I’m stewing on a post for later in the day but I wanted to write something a little more personal – not that this whole blog isn’t riddled with TMI, I mean, did you see the post where I wrote about being on the rag while running a 5K? – to mark my birthday.
I turned 32 today, which, like all post-30 birthdays, has been a bit of a mindfuck for me. When you are in your thirties, people don’t praise you for being precocious or being a wunderkind. No one lets your bad behavior slide because you are “just a kid.” At 32, I am a full-fledged GROWN-UP.
But this is the thing – I don’t feel like a grown-up. I don’t know what it means to feel like a grown-up. I do grown-up things, like go to a job that provides me with health insurance and invest in a 401(k) and clean the condo and eat my vegetables. We’re planning to have kids, even – does it get much more grown-up than that?
But I also get bouncy and silly over things like chocolate-chip oatmeal and pink birds and getting to wear costumes for Halloween. I wake up most days excited by the possibilities awaiting me. I have a lot of energy. I prefer to wear t-shirts and tank tops. Sometimes I get cranky and I don’t bother to try to hide it. I’m pretty crappy at Being A Woman.
The truth is, most of the time, I feel like a really tall kid. I don’t think I’m alone in this. Both my dad, who recently turned 60, and my husband, who recently turned 50, have told me that they don’t really reconcile their ages and all that is supposed to go along with being that age, with the way they feel inside. I suspect many of us feel this way, yes?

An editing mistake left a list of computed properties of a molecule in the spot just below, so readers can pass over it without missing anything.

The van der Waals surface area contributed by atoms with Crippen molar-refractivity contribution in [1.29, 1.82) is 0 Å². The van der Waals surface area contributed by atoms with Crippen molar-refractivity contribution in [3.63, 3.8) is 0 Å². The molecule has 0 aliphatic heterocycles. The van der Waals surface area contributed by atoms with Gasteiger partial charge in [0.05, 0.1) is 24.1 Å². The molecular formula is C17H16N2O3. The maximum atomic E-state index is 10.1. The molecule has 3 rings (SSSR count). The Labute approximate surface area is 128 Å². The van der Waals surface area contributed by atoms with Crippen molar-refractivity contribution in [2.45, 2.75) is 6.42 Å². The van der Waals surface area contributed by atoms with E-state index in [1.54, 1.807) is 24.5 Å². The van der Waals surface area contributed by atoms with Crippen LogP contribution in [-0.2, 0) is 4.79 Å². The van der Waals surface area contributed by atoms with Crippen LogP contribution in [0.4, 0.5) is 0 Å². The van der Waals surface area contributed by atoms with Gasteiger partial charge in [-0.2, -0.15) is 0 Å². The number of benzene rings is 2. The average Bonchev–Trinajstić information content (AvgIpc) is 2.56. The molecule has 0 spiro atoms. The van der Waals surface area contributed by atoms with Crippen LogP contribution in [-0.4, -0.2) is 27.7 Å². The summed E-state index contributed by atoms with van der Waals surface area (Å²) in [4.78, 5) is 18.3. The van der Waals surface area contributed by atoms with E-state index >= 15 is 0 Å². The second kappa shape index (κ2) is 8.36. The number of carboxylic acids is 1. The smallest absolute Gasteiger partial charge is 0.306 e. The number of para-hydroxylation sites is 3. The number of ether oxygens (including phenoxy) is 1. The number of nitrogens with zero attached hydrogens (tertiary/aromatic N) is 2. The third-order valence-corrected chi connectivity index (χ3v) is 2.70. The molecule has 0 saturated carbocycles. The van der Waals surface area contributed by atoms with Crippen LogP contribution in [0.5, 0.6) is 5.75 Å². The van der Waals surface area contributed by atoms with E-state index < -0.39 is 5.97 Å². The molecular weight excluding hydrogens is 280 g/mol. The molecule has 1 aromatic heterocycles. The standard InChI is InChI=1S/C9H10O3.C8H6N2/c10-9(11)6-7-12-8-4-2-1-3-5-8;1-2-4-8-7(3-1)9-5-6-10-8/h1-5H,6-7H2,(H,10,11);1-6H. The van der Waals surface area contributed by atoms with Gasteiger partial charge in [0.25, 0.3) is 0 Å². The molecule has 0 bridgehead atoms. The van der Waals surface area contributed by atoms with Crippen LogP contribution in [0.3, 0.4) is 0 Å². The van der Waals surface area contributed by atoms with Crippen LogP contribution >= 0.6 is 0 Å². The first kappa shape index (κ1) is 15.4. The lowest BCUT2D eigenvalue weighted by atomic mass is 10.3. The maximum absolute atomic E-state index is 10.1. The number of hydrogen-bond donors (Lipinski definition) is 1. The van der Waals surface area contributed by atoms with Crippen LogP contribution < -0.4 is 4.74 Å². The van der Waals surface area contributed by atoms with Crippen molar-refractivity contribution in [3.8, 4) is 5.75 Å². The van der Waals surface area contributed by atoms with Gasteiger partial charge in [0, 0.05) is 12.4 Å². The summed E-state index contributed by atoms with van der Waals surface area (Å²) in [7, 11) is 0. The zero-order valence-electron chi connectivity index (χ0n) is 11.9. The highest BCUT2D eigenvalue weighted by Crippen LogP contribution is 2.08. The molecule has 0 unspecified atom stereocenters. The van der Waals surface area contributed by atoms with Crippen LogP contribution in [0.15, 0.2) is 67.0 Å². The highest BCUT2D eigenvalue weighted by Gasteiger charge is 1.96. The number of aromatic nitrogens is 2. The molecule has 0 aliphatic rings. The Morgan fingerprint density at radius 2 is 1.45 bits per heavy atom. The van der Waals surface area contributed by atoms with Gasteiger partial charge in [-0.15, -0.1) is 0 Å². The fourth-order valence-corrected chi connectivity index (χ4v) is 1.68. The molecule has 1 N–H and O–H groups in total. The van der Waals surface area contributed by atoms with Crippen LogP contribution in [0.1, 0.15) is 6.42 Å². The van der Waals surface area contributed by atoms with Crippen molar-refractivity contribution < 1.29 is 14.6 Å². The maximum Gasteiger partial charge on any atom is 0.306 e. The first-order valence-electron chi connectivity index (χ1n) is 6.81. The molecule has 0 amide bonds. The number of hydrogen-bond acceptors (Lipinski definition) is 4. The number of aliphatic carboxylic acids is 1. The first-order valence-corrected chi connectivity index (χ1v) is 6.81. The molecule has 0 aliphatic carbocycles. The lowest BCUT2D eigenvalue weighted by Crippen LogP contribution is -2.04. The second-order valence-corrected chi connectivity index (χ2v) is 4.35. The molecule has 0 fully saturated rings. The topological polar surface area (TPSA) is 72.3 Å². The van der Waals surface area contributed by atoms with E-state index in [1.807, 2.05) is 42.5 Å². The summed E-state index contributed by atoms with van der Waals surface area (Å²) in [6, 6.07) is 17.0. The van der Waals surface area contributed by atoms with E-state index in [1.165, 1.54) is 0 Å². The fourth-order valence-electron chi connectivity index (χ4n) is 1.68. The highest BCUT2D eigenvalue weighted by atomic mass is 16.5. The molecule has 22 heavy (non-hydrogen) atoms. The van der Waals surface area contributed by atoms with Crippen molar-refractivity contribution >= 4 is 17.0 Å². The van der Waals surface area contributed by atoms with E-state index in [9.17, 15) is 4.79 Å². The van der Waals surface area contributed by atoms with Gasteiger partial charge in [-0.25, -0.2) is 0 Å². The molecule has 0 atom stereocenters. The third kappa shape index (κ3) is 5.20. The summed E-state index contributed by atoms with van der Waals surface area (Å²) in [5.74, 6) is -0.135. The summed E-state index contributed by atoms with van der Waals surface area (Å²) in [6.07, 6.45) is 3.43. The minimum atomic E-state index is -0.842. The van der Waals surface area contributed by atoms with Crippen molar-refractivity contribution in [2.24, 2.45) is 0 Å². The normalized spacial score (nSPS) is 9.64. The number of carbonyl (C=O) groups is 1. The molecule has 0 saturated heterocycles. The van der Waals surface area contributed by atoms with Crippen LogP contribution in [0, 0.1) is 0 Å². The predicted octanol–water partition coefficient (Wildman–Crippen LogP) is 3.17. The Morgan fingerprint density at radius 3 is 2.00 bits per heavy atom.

Ironically, when I turned 25, I didn’t feel this way. I felt much older, so tired, completely deficient in that ineffable quality we often describe as “spark.” There was a line in the Spoon song, “Lines in the Suit,” that really resonated with me: Why do I feel so washed up/At such a tender age? The reasons I felt this way are not complicated. I was trapped in a bad relationship. I treated myself terribly. I had no goals, no vision for myself. The future seemed like a mirage. In retrospect, it was a terribly sad way to live.
I remember reading and hearing a lot of older women saying they felt so much more at ease with themselves as they grew older, and at the time I couldn’t see how this was possible. You are getting older! I thought. You are closer to dying! You become invisible! You have fewer choices, you have more responsibilities. How can that be good?
Ah, the hubris of youth.
Of course, now I get it. Now I see the freedom that comes with experience, how age coarsens you a bit, but not in a bad way. In a way that means you give fewer and fewer fucks. You start to know who you are, not who the rest of the world thinks you should be, and you become okay with that. I like this. I look forward to becoming more myself – and giving fewer fucks – as I get older.